The federal government is in the process of carrying out President Donald Trump’s cyber security directive in May, according to the Department of Homeland Security (DHS), which released a “snapshot” on July 7 of progress made so far.
The bulletin, issued by the department’s United States Computer Emergency Readiness Team, is the first of planned monthly updates on the implementation of May 11 Executive Order 13800, Strengthening the Cybersecurity of Federal Networks and Critical Infrastructure. The order is divided into three sections and puts forth a number of tasks to be carried out by department and agency heads.
The first section of the order pertains to cyber security of federal networks and holds agency heads accountable for managing the cyber risk to their enterprises and to produce a risk management report to the White House Office of Management and Budget and DHS within 90 days. The bulletin says that agencies are drawing up plans to implement the Cybersecurity Framework developed by the National Institute of Standards and Technology (NIST) under the Obama administration that lays out best practices and standards for managing cyber security risks.
Trump’s directive also calls for departments to procure shared information technology services.
“In support of this work, agency heads are gathering information on their IT architectures and plans to help determine the technical feasibility and cost effectiveness of transitioning all agencies to one or more consolidated network architectures and applying shared IT services (including email, cloud, and cybersecurity services),” the bulletin says. The Defense Department and Office of the Director of National Intelligence (ODNI) are also assessing their IT modernization efforts and “effects of transitioning to consolidated network architectures and shared IT services,” it says.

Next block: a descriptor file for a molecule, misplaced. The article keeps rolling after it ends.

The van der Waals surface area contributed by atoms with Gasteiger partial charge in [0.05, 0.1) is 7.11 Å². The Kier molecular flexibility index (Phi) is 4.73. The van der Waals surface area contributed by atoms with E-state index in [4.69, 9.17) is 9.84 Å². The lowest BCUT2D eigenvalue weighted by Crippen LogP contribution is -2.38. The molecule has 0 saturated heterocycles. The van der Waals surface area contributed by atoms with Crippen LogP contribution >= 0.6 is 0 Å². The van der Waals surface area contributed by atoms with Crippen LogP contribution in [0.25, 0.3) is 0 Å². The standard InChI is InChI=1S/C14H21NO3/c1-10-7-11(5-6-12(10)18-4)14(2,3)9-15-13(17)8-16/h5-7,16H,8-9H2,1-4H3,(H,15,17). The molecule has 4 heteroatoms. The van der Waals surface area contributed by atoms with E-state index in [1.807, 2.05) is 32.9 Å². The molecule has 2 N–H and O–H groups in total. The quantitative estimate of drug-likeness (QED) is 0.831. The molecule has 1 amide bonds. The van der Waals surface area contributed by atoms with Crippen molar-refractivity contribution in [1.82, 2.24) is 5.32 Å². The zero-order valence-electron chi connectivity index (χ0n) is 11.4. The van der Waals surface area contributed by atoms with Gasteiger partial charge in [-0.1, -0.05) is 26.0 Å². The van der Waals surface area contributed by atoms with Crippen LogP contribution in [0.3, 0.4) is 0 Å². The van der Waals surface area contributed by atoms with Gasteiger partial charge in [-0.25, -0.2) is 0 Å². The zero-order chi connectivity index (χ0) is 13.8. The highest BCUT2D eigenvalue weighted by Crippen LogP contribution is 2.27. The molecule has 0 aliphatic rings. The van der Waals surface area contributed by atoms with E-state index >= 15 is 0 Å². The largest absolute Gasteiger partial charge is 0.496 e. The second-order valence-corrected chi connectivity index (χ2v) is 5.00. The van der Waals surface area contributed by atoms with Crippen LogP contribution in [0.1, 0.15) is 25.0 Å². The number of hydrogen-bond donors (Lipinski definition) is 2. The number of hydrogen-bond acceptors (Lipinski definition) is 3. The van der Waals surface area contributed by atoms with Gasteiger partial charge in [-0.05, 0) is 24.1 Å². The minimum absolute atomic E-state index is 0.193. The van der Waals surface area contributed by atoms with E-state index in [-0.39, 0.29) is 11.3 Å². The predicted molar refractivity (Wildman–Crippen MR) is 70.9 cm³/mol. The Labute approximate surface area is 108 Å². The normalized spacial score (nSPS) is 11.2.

The second section of the order covers the cyber security of critical infrastructure, the vast majority of which is owned and operated by the private sector. DHS says it and agencies with oversight of the different critical infrastructure sectors and reviewing existing and “prospective authorities and capabilities” they could use to help secure infrastructure.
DHS is also working with the Commerce Department on a report that will examine if existing federal policies and practices are sufficient in promoting appropriate market transparency of cybersecurity risk management practices by critical infrastructure entities.”
The final section of the order deals with national cyber security and discusses international cooperation, deterring cyber attacks, and growing the cyber workforce. The bulletin says a number of departments and agencies are working with ODNI on a joint report on deterrence.
The State Department is also beginning work on an international engagement strategy on cyber security, which will build on a report already provided by State, DoD, Commerce, DHS, the FBI, and Department of Justice and Treasury.
For cyber workforce needs, NIST plans to seek public input on a workforce report and is planning at least one workshop in August to gather input. The bulletin says that ODIN is also working with other agencies on workforce development efforts by foreign cyber peers that will probably impact the cyber security competitiveness of the U.S.
DHS says it is establishing a website for updates and information on the implementation of the executive order. The address is: www.us-cert.gov/eo13800.